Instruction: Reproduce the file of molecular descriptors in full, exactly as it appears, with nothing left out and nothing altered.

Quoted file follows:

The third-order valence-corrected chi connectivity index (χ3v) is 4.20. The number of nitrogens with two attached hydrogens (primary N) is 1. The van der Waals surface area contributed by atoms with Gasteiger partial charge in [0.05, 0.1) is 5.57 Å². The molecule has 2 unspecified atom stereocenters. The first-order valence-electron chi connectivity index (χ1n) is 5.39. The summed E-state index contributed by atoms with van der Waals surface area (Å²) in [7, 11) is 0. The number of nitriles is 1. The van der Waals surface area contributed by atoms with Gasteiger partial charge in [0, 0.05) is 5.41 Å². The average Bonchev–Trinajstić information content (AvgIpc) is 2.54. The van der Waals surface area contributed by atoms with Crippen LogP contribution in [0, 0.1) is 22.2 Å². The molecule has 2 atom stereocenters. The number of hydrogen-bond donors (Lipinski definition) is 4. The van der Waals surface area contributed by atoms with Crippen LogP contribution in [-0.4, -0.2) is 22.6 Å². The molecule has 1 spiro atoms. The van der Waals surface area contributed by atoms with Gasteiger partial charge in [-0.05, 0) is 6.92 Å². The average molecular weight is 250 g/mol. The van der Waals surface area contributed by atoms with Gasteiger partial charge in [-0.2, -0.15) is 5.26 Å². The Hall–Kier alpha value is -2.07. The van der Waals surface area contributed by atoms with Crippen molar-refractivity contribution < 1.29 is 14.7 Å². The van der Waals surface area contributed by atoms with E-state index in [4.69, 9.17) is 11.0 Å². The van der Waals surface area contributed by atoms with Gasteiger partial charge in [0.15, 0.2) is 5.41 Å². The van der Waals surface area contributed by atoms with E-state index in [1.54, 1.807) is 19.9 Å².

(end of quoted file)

The third-order valence-corrected chi connectivity index (χ3v) is 4.20. The number of nitrogens with two attached hydrogens (primary N) is 1. The van der Waals surface area contributed by atoms with Gasteiger partial charge in [0.05, 0.1) is 5.57 Å². The molecule has 2 unspecified atom stereocenters. The first-order valence-electron chi connectivity index (χ1n) is 5.39. The summed E-state index contributed by atoms with van der Waals surface area (Å²) in [7, 11) is 0. The number of nitriles is 1. The van der Waals surface area contributed by atoms with Gasteiger partial charge in [0, 0.05) is 5.41 Å². The average Bonchev–Trinajstić information content (AvgIpc) is 2.54. The van der Waals surface area contributed by atoms with Crippen LogP contribution in [0, 0.1) is 22.2 Å². The molecule has 2 atom stereocenters. The number of hydrogen-bond donors (Lipinski definition) is 4. The van der Waals surface area contributed by atoms with Crippen LogP contribution in [-0.4, -0.2) is 22.6 Å². The molecule has 1 spiro atoms. The van der Waals surface area contributed by atoms with Gasteiger partial charge in [-0.05, 0) is 6.92 Å². The average molecular weight is 250 g/mol. The van der Waals surface area contributed by atoms with Gasteiger partial charge in [-0.2, -0.15) is 5.26 Å². The Hall–Kier alpha value is -2.07. The van der Waals surface area contributed by atoms with Crippen molar-refractivity contribution < 1.29 is 14.7 Å². The van der Waals surface area contributed by atoms with E-state index in [4.69, 9.17) is 11.0 Å². The van der Waals surface area contributed by atoms with Gasteiger partial charge in [0.15, 0.2) is 5.41 Å². The van der Waals surface area contributed by atoms with E-state index in [1.54, 1.807) is 19.9 Å².